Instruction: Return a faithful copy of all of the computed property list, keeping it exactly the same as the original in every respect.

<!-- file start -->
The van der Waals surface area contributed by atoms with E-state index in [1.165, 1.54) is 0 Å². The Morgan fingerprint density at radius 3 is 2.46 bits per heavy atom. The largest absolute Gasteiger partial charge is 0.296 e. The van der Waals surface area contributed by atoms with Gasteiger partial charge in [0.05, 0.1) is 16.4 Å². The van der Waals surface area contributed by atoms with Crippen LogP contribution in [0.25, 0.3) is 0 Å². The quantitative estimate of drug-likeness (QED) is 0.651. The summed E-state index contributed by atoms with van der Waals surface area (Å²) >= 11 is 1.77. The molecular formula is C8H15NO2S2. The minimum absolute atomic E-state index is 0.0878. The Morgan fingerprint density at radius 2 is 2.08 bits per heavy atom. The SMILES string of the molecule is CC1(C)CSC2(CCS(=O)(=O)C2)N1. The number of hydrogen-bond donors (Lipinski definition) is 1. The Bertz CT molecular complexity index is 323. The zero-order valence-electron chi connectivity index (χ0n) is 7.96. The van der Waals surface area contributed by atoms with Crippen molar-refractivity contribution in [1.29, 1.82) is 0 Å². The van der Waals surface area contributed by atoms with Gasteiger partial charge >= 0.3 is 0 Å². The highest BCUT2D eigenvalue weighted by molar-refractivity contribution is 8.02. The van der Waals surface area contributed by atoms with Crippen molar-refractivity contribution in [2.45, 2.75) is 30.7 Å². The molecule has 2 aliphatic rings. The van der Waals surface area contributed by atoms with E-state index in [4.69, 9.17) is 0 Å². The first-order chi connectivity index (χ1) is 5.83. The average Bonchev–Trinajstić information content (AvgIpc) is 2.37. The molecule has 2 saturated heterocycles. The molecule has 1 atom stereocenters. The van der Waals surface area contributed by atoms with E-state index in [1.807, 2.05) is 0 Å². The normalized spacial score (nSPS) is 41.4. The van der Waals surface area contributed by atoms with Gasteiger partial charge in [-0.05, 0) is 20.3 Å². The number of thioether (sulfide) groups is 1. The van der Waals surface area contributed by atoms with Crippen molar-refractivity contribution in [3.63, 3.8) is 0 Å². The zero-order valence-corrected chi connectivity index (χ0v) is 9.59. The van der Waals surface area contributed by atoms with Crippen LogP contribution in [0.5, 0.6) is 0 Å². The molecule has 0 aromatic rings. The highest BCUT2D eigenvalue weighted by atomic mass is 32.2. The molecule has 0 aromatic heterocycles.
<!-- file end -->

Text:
The van der Waals surface area contributed by atoms with E-state index in [1.165, 1.54) is 0 Å². The Morgan fingerprint density at radius 3 is 2.46 bits per heavy atom. The largest absolute Gasteiger partial charge is 0.296 e. The van der Waals surface area contributed by atoms with Gasteiger partial charge in [0.05, 0.1) is 16.4 Å². The van der Waals surface area contributed by atoms with Crippen LogP contribution in [0.25, 0.3) is 0 Å². The quantitative estimate of drug-likeness (QED) is 0.651. The summed E-state index contributed by atoms with van der Waals surface area (Å²) >= 11 is 1.77. The molecular formula is C8H15NO2S2. The minimum absolute atomic E-state index is 0.0878. The Morgan fingerprint density at radius 2 is 2.08 bits per heavy atom. The SMILES string of the molecule is CC1(C)CSC2(CCS(=O)(=O)C2)N1. The number of hydrogen-bond donors (Lipinski definition) is 1. The Bertz CT molecular complexity index is 323. The zero-order valence-electron chi connectivity index (χ0n) is 7.96. The van der Waals surface area contributed by atoms with Crippen molar-refractivity contribution in [1.29, 1.82) is 0 Å². The van der Waals surface area contributed by atoms with Gasteiger partial charge >= 0.3 is 0 Å². The highest BCUT2D eigenvalue weighted by molar-refractivity contribution is 8.02. The van der Waals surface area contributed by atoms with Crippen molar-refractivity contribution in [2.45, 2.75) is 30.7 Å². The molecule has 2 aliphatic rings. The van der Waals surface area contributed by atoms with E-state index in [4.69, 9.17) is 0 Å². The first-order chi connectivity index (χ1) is 5.83. The average Bonchev–Trinajstić information content (AvgIpc) is 2.37. The molecule has 2 saturated heterocycles. The molecule has 1 atom stereocenters. The van der Waals surface area contributed by atoms with E-state index in [1.807, 2.05) is 0 Å². The normalized spacial score (nSPS) is 41.4. The van der Waals surface area contributed by atoms with Gasteiger partial charge in [-0.05, 0) is 20.3 Å². The number of thioether (sulfide) groups is 1. The van der Waals surface area contributed by atoms with Crippen molar-refractivity contribution in [3.63, 3.8) is 0 Å². The zero-order valence-corrected chi connectivity index (χ0v) is 9.59. The van der Waals surface area contributed by atoms with Crippen LogP contribution in [0.5, 0.6) is 0 Å². The molecule has 0 aromatic rings. The highest BCUT2D eigenvalue weighted by atomic mass is 32.2. The molecule has 0 aromatic heterocycles.